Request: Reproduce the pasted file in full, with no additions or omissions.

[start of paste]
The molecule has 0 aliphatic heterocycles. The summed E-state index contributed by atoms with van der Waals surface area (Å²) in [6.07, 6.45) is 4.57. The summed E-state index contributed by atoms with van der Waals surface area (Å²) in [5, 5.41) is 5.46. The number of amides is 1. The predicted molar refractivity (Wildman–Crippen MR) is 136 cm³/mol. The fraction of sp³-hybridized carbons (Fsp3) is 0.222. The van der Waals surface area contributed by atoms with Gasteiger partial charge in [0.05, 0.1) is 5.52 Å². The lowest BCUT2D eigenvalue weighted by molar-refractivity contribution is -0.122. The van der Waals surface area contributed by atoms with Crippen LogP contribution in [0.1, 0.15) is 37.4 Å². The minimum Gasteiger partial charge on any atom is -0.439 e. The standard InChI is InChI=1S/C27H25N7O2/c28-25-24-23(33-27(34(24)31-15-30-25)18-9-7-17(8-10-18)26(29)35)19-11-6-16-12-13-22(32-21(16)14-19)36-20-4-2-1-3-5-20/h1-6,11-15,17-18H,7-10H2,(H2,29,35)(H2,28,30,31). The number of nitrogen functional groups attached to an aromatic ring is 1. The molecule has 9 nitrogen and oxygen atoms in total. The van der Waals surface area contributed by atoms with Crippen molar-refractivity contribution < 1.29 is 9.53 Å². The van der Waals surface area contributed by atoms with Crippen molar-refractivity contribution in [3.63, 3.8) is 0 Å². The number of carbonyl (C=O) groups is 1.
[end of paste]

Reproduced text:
The molecule has 0 aliphatic heterocycles. The summed E-state index contributed by atoms with van der Waals surface area (Å²) in [6.07, 6.45) is 4.57. The summed E-state index contributed by atoms with van der Waals surface area (Å²) in [5, 5.41) is 5.46. The number of amides is 1. The predicted molar refractivity (Wildman–Crippen MR) is 136 cm³/mol. The fraction of sp³-hybridized carbons (Fsp3) is 0.222. The van der Waals surface area contributed by atoms with Gasteiger partial charge in [0.05, 0.1) is 5.52 Å². The lowest BCUT2D eigenvalue weighted by molar-refractivity contribution is -0.122. The van der Waals surface area contributed by atoms with Crippen LogP contribution in [0.1, 0.15) is 37.4 Å². The minimum Gasteiger partial charge on any atom is -0.439 e. The standard InChI is InChI=1S/C27H25N7O2/c28-25-24-23(33-27(34(24)31-15-30-25)18-9-7-17(8-10-18)26(29)35)19-11-6-16-12-13-22(32-21(16)14-19)36-20-4-2-1-3-5-20/h1-6,11-15,17-18H,7-10H2,(H2,29,35)(H2,28,30,31). The number of nitrogen functional groups attached to an aromatic ring is 1. The molecule has 9 nitrogen and oxygen atoms in total. The van der Waals surface area contributed by atoms with Crippen molar-refractivity contribution < 1.29 is 9.53 Å². The van der Waals surface area contributed by atoms with Crippen molar-refractivity contribution in [3.63, 3.8) is 0 Å². The number of carbonyl (C=O) groups is 1.